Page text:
The electronics module 124 also includes transistors and other semi-conductors arranged on a circuit board so as to create an electronic latch and ensure that the electronic switch 111 remains in the active configuration once the electronics module 124 is connected to the battery pack 126.

The advantage of using electronic components suitably interconnected on a circuit board within the electronics module 124 in order to switch between the inactive and the active configuration (and subsequently to retain the electronic switch 111 in the active configuration) is that semi-conductors and other electronic components are very reliable in a high vibration environment, thereby alleviating many of the problems associated with conventional mechanical switches.

The antenna 22 of the activator 20 and the antenna 112 of the electronic switch 111 communicate at a specific radio frequency (RF) signal. According to the present embodiment, the communication frequency is selected as the resonant frequency of the antenna 112, having a value of around 125 kilohertz. Communication using RF signals at the resonant frequency allows optimum energy transfer between the activator 20 and the antenna 112 of the downhole tool 100. Another advantage of making use of the resonant frequency is that it enhances the likelihood of the antenna 112 picking up a signal in the metal environment of the downhole tool 100 and thus makes the most of the very low energy that will be output by the antenna 112 to activate the electronic latch.

Typically, the downhole tool 100 is assembled onshore and the antenna 112, electronics module 124, actuator 118 and battery 126 making up the switching device 111 are sealed within the sidewall of the tool 100. Initially, the electronic switch 111 is in the inactive configuration and the battery pack 126 is not in electrical connection with the electronics module 124. The downhole tool 100 can then be transported offshore in the inactive configuration until it is ready for use downhole. Therefore the power of the battery pack 126 is conserved.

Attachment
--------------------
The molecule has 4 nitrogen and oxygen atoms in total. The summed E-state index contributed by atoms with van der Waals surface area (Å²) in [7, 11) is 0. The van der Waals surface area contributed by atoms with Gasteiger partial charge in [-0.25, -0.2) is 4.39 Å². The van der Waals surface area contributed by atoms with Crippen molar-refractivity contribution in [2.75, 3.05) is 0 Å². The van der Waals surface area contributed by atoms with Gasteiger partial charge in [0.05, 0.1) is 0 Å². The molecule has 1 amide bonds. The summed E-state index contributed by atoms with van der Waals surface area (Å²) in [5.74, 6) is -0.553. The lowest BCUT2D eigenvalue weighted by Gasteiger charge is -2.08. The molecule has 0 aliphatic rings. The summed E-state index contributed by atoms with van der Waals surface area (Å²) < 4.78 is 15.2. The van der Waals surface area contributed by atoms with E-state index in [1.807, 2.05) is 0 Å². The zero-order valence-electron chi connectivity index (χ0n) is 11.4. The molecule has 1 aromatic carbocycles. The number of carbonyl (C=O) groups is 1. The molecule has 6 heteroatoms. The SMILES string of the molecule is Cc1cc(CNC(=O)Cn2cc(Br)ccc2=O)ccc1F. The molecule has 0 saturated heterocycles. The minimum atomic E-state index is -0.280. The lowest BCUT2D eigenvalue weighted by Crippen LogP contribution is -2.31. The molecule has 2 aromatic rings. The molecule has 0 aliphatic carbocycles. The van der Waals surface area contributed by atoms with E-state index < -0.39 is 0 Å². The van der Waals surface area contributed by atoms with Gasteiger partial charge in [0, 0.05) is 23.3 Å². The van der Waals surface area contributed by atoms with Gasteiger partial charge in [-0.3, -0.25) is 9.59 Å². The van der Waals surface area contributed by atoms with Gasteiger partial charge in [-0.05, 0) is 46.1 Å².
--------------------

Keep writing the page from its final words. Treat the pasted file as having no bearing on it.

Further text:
When an operator wants to run the tool downhole, the operator will need to switch the electronic switch 111 into the active configuration. If the activator 20 has a switch, it is switched on so that the antenna 22 emits electromagnetic energy in the form of an RF signal at the chosen frequency as shown schematically at 31 in FIG. 1. The activator 20 is placed in the throughbore of the downhole tool 10 by the operator and travels along the length of the downhole tool 100 in the throughbore. During passage of the activator 20 through the tool 100, the antenna 22 energises the antenna 112 of the downhole tool 100 by emitting the resonant RF signal. The rectifier in the electronics module 124 uses the resultant direct current to activate the electronic latch/transistor in the switch 111 into the active configuration. In other words the latch/transistor in the electronic module 124 is switched on by the voltage provided by the antenna 112 and once it is switched on, the battery 126 and said transistor latches the electronic module 124 in the on configuration. In the active configuration, the battery pack 126 is electrically connected to the electronics module 124 and therefore powers the same. The electronics module 124 is latched in the active configuration by the electronic latch in the form of semi-conductors in the electronics module 124.

Once the battery pack 126 is electrically connected with the electronics module 124, it can supply power to the electronics module 124 for powering further operations of the downhole tool 100.

The antenna 22 of the activator 20 can also be configured for use as a receiver. Immediately following the energising of the antenna 112 of the downhole tool 100 and switching of the electronic switch 111 into the active configuration, the antenna 22 can receive signals (shown schematically as 33 in FIG. 2) transmitted from the antenna 112 of the downhole tool 100. The activator 20 can read information transmitted from the electronics module 124, such as the specific electronic address allotted to each tool 100. This enables easy identification of the specific downhole tool 100 on the display panel of the activator 20. The activator 20 can then change the tool address if necessary.